In a construction known from U.S. Pat. No. 4,572,022, the steering shaft is composed of a shaft portion constructed as a tubular piece and of a profiled shaft portion which is telescopically received by the tubular piece. In an area overlapping the shaft portion, the tubular piece has indentations which engage in grooves of the profiled shaft portion which extend parallel to the axis of the shaft, wherein the indentations rest with initial tension against the grooves. This connection with indentations and grooves secures the two shaft portions against radial relative rotation. The above-mentioned initial tension ensures that the two shaft portions only move axially relative to each other in order to reduce the length of the steering shaft if the holding force between the two shaft portions obtained by the initial tension is exceeded by the axial load resulting from the accident.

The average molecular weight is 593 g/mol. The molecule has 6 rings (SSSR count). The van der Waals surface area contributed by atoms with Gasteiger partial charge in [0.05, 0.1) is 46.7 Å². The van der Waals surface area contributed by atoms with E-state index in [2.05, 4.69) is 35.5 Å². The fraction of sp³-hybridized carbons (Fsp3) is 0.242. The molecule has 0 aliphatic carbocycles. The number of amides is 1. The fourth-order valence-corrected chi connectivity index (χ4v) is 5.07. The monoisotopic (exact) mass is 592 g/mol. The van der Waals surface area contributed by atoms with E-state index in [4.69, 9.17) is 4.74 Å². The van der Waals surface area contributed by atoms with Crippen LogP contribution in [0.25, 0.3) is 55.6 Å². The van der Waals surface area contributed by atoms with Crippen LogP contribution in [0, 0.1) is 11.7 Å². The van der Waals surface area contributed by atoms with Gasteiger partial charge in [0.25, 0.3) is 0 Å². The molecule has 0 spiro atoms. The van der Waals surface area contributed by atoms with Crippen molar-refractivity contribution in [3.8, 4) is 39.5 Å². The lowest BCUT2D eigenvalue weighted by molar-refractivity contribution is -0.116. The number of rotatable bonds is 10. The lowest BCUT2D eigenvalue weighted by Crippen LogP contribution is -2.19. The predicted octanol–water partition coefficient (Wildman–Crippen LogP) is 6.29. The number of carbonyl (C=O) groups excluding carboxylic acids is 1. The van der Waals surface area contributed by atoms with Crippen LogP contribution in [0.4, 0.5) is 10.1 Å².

Steering shafts of the type known from U.S. Pat. No. 4,572,022 have been found useful when they were involved in relatively minor accidents because it was still possible to steer the vehicle even after the steering shaft has become shorter after an accident. However, due to the structural components of the motor vehicle located in front of the driver of the motor vehicle, i.e., usually the engine compartment, the displacement distance of the two shaft portions of the steering shaft is limited, so that, in case of serious accidents, it is possible that injury resulting from a steering shaft entering in the driver compartment will occur, even if the length of the steering shaft is reduced.